Oct. 21, 2004
Based on questions I receive, some people continue to have doubts about whether or not we are going to build the WestZone.
First of all, I want to say unequivocally, without question we will break ground after the South Carolina game. We will build the WestZone facility.
We are moving forward in ways to get this accomplished. We have funding approved through the state Budget and Control Board. We have kicked off our capital campaign for the football facility portion. We are going full-speed ahead.
The first component will be the club seating, which will create a revenue stream. I have no reservations they will be the best seats in the house. And, these seats are already sold out.
Aside from the club seating, this project will develop the footprint for the football facility which will eventually house offices, recruiting rooms, dressing rooms, and the One Clemson center, etc.
It will be the front porch of the stadium. It will take one of the great atmospheres in college football and make it an even greater atmosphere.
We feel better about where we are now in recruiting. Coaches and recruits know our football program is stable. Breaking ground on the west endzone is a big part of continuing that sense of assurance.
It will show that we are extremely serious about putting our young people in an environment where they can be successful academically and athletically. The WestZone is going to be a tangible sign of that.
One of the things about the project I am most excited about is the exterior. Right now people may have a hard time imagining what the WestZone will look like. The exterior will be a beautiful structure with a plaza and an oculus as a focal point.
The plaza is possible through the generous contribution of Bernice Clanton and the Clanton family. The plaza area will be extremely impressive and a place where people will want to congregate, particularly when the One Clemson Center is completed. What we have envisioned for the One Clemson Center will make it a point of destination for people not necessarily aligned with Clemson. They may not know what Clemson is or where it is, but when they visit the center, they will gain an appreciation about Clemson’s rich history.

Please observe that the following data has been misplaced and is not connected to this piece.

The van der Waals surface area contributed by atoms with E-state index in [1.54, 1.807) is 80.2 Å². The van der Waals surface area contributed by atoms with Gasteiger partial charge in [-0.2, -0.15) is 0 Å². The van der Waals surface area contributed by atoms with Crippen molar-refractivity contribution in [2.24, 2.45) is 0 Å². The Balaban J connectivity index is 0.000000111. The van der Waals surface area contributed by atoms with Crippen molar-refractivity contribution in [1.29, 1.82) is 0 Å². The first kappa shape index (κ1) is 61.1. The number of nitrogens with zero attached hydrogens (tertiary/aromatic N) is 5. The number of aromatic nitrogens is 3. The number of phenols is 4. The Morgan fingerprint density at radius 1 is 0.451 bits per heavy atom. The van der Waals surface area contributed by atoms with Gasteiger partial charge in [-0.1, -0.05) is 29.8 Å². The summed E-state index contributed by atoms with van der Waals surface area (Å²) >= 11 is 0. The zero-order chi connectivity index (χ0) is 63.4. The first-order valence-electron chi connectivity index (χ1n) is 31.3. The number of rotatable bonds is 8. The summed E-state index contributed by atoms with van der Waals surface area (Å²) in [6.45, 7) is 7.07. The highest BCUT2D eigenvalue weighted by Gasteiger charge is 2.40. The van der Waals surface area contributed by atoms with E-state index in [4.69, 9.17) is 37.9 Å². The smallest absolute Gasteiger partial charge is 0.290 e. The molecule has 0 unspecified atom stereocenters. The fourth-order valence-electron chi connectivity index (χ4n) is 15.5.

That will apply not only athletically, but from the academic side of the campus as well. Take Clemson graduate Jimmie Dyess (’31), for example, who also played football at Clemson. He is the only individual to win the Carnegie Medal and the Medal of Honor — America’s two highest awards for heroism. This university has a great history to tell.
After the One Clemson Center, we want to build the Avenue of Champions. When the buses let the team out, the team will walk up the Avenue of Champions straight into their lockerroom. It will recognize the great people who have come through this university — athletically and otherwise. This university has produced a lot of champions.
Some may ask why go forward with this project when the football record shows we are struggling? We’ll eventually turn that — I have no reservations about that. But you don’t just say “woe is me” and just stop.
We can not wait and see. There is no wait and see. We are into a long-term proposition.
I want to erase any doubt that people may have about the WestZone project. We will break ground after the South Carolina game. From that point forward, we will be adding on until we have our entire football operations in the WestZone as well as the One Clemson center.
Administratively, we will continue to develop our facilities. We need to give our coaches the tools they need to recruit, train and create an environment that is conducive to being successful.
And based on knowing our people and our history at Clemson, we will.
Terry Don Phillips
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